ASCO official argues postmarket development of diagnostics may restrict patient use once added to the label.
Stakeholders are warning the US Food and Drug Administration that slow companion diagnostic development for new tissue-agnostic cancer treatments may raise concerns about patient access.
Richard Schilsky, American Society of Clinical Oncology senior VP and chief medical officer, said approving a companion diagnostic after the treatment could change eligibility criteria seemingly overnight and potentially limit who could receive the drug.
“I have concerns that it could potentially ultimately restrict patient access to a drug that has already been on the market without a companion diagnostic,” Schilsky said during a workshop on tissue-agnostic and biomarker-based indication development, sponsored by ASCO, FDA, and Friends of Cancer Research.
“If that companion diagnostic is suddenly incorporated in the label as the test that is necessary to select the patient to receive the treatment, there is potentially unintended consequences with respect to our patients who yesterday would have been able to get the drug based on any test, [but] tomorrow [are] only going to be able to get the drug if they’ve had the companion diagnostic test,” he said.
Schilsky told the Pink Sheet after the workshop exchange that he preferred the diagnostics be developed before the therapy is approved. He also did not prefer the tests be called companion diagnostics in labeling, saying they should be added as additional patient selection tools.
Companion diagnostics, as well as lab-developed tests (LDTs), play an important role with tissue-agnostic therapies, as they identify patients with the genetic markers amendable to the treatment. Schilsky was concerned postmarket development was not an efficient use of time, especially since patients would be identified using other tests until the diagnostic is approved.
FDA’s Response: ‘That’s the Paradigm’
Gideon Blumenthal, acting deputy director of FDA’s Office of Hematology and Oncology Products, did not offer much of a reaction to the comment, other than “that’s the paradigm.”
Blumenthal said the agency knows there often are lab-developed tests available and that labeling that includes an approved companion diagnostic will not restrict physicians from using other tests.
“I think it’s sort of a trade-off,” he said. “You want to have some truth. When you approve a drug you want to be able to define your patient population and to have an incumbent companion diagnostic out there enables development of follow-on companion diagnostics and you can sort of compare it to some sort of ground truth.”
The issue may stem in part from historical problems with diagnostic approval at FDA. Products with drug and device components have run into problems because the review timelines often do not sync.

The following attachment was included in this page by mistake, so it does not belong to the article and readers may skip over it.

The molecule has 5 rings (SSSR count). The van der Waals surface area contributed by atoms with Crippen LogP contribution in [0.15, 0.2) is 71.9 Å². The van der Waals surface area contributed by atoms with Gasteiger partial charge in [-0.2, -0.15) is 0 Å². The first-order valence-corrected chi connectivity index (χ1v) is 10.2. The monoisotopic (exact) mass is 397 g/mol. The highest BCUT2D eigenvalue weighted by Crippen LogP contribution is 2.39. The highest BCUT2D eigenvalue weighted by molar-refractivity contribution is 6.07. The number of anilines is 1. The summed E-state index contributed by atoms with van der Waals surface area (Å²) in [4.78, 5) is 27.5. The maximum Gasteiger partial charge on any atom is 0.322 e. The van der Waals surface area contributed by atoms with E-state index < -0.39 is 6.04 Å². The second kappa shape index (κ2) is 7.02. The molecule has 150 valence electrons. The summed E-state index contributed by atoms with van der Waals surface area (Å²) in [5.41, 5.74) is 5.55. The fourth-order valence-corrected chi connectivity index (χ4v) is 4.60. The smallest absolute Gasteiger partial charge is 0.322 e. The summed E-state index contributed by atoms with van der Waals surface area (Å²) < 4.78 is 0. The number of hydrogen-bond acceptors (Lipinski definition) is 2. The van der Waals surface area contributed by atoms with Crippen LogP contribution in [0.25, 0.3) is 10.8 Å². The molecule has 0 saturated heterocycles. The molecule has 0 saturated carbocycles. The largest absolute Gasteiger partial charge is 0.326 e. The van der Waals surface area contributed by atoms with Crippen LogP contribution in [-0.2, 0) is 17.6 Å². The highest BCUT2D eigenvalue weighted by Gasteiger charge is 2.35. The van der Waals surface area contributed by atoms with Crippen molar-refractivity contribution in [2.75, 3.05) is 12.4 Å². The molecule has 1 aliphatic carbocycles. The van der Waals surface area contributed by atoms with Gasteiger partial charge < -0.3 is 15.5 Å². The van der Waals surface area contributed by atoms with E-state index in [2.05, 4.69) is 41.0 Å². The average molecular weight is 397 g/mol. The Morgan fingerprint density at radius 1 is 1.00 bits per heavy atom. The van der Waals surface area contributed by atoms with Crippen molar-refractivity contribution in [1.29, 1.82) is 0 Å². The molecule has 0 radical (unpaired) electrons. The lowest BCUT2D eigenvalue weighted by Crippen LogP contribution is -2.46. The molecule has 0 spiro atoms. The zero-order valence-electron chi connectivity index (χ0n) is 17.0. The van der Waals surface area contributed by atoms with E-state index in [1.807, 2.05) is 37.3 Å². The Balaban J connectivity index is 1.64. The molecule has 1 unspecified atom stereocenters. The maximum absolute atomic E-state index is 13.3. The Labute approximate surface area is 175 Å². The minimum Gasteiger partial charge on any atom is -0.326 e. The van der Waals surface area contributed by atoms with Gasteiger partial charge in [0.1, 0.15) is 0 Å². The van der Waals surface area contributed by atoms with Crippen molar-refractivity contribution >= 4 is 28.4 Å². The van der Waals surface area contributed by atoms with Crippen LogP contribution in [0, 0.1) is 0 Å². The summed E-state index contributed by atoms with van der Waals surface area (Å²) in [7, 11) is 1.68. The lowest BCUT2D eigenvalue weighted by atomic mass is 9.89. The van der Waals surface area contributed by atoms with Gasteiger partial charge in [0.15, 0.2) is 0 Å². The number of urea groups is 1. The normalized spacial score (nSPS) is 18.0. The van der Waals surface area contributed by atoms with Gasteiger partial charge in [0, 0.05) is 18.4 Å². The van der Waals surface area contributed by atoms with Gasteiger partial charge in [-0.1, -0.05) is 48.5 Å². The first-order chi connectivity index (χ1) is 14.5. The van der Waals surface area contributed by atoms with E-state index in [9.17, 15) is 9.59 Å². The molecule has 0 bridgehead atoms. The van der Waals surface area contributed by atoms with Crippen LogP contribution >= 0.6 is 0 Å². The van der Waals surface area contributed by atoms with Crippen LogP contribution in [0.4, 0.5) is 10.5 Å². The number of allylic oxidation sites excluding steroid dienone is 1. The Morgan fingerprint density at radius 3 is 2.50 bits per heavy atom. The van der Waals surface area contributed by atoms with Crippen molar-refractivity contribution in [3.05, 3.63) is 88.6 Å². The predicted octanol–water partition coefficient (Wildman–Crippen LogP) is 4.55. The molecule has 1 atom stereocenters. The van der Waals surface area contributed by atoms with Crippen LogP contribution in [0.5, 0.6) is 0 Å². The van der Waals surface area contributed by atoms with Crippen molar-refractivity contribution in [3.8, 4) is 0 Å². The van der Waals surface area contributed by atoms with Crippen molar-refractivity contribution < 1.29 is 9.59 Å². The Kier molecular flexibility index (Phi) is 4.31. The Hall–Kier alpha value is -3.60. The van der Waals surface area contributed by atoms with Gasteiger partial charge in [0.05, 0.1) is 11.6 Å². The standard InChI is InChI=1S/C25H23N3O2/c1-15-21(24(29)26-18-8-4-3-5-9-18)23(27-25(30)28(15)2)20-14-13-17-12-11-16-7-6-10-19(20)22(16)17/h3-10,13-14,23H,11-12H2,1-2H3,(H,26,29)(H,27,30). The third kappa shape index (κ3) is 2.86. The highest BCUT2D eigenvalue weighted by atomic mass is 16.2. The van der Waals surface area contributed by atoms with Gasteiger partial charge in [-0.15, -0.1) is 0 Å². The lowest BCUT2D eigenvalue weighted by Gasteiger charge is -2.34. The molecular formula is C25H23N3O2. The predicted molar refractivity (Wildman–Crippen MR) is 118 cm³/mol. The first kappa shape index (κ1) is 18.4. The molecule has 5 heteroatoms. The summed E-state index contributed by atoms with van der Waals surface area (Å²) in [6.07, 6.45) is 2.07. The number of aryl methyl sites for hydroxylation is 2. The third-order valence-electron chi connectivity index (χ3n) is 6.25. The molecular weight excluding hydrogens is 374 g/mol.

Indeed, FDA already has indicated that it does not want to hold a potentially significant approval any longer than necessary because its diagnostic is not ready.
Leigh Marcus, a medical officer in the OHOP Division of Oncology Products II, told the workshop that the agency made companion diagnostic development a postmarketing requirement so the accelerated approval of Loxo Oncology Inc. and Bayer AG’s Vitrakvi (larotrectinib) was not delayed.
Labeling for the first FDA-approved drug developed prospectively for a tissue-agnostic indication did not specify that patients be identified using an FDA-approved test. (Also see “Vitrakvi, Daurismo Approvals Put US FDA On Brink Of Another Record ” – Pink Sheet, 27 Nov, 2018.)
Lab-developed test (LDT) regulation remains a priority for the FDA. Legislation, as well as agency guidance, are pending, although industry continues to push back on both ideas. (Also see “Unfinished Business: LDT Legislation A Top Priority For Departing FDA Chief Gottlieb” – Medtech Insight, 22 Mar, 2019.)
FDA also discussed the necessary data for the agency to consider a tissue-agnostic indication during the workshop, as well as the use of real-world evidence to add and remove tissue-agnostic indications. (See sidebars.)
Preferred Test Results With Approved CDx?
Josh Bilenker, CEO of Loxo Oncology Inc., said during the workshop that companion diagnostics in labeling also can suggest preference for one drug over another inadvertently.
“In the report, the piece of paper that gets generated when the test comes back, you have a Google Ads problem,” he said. “You now have content which rises to the top because that’s the [companion diagnostic] that’s approved for that drug. There might be two drugs that are equal or one is even better than another, but because this one test is the formal CDx of this one drug, it’s going to pop up that drug as the preferred drug.”
Bilenker also worried that candidates for tissue-agnostic treatments are being missed because the necessary testing is not available. He said that genomic testing must become the standard of care before patients will gain widespread access to the therapies.
“To me the watershed moment is, again, when we start testing everybody,” he said.
Indeed, FDA and stakeholders likely want to get a better handle on the testing issue now that the tissue-agnostic paradigm is becoming more popular. Roche is among those working in the space, developing entrectinib for NTRK gene fusion tumors, as well as a lung-cancer specific indication. (Also see “Pediatric Oncology Advances Could Prompt More FDA-Required Studies” – Pink Sheet, 16 May, 2019.)